Georgia Weidman's presentation Bypassing Android Permissions was extremely informative and amusing at the same time. Granted, being an Android user I have something of a vested interest in such things, but I'd recommend her talk to anyone who is interested in developing for Android, or who is even vaguely concerned about what's going on inside that slab of plastic that isn't quite iPhone-like in appearance. The set of permissions the Facebook app requires are nothing if not frightening due to what it could potentially do (like reading and sending text messages without your knowing about it). There was also a solid reminder of how easy it is to reverse engineer Java binaries in general and Android binaries in particular, and why hardcoding things in the source isn't a useful way of keeping them concealed. The ubiquitous microSD cards used as secondary storage on Android devices are also almost always formatted with the FAT32 file system, which is incapable of imposing access restrictions so it's trivial for one app to access data stored by another app on the SD card. She also gave a few demonstrations of how to abuse features corresponding to those permissions without your app having to request those permissions in the first place. All in all, a fascinating talk, and one I recommend highly.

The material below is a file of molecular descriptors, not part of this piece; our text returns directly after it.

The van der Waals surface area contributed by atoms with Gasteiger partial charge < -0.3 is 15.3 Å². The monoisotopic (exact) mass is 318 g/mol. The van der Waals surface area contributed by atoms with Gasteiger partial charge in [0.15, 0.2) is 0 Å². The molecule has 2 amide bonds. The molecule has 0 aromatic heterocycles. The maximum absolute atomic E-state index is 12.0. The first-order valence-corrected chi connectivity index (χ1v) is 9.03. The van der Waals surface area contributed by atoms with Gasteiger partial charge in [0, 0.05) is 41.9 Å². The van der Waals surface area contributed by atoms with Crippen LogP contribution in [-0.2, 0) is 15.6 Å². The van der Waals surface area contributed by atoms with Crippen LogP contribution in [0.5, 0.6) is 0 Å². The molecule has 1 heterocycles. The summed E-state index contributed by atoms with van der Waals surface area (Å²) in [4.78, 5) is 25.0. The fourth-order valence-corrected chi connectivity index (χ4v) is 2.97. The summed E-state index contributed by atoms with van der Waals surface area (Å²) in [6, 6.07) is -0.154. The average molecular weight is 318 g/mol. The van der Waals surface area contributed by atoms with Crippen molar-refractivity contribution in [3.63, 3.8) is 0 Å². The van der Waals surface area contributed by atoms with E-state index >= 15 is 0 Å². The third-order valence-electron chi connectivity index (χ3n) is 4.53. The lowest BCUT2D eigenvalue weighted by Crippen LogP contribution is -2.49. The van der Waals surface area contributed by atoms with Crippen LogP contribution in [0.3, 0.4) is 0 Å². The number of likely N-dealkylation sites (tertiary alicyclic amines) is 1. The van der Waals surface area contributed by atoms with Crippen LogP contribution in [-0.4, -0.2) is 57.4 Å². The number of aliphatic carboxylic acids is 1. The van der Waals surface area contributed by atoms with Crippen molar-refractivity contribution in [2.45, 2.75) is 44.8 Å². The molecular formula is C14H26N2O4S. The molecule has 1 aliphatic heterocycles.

Next up was .ronin's Intro to Hacking Bluetooth. For Linux users Bluetooth can be daunting because user documentation and tutorials have not kept up with how the code's evolved over the years. Sure, there are some GUI apps that are supposed to make it easy (or easier, at least) but I've found that they don't make a whole lot of sense unless you already know it well. I keep picking it up and then setting it aside again for this very reason. That said, this presentaiton was an excellent introduction to how Bluetooth works in general and how it's used on Linux in particular. There was also a discussion of how connected Bluetooth devices can be compromised remotely with a variety of attacks. Of course, this culminated in CarolinaCon getting rickrolled on stage with a spoofed call.. .ronin also announced the release of his tool Bluetooph for auditing Bluetooth devices. Next was a true moment in hacker convention history: Deviant Ollam pwned Hacker Trivia by absconding with the questions earlier in the evening. He then gave a talk related to rumors that have been going aroud the hacker community for years, relayed in whispers, PGP encrypted e-mails from deniable webmail accounts, and the odd drunken rant at con afterparties. The talk involved commercial aircraft, the countries and airports that certainly models commonly fly into and out of, and various recreational activities that can take place on them. Deviant's talk was very carefully researched, photographically documented, and specific exploitable vulnerabilities were detailed. I'm fairly certain that he was speaking with the voice of experience. From some of the comments by other attendees in the audience I think it's safe to say that this information is legit because it was also corobborated with specific details that I'll not repeat here because this is (mostly) a family blog.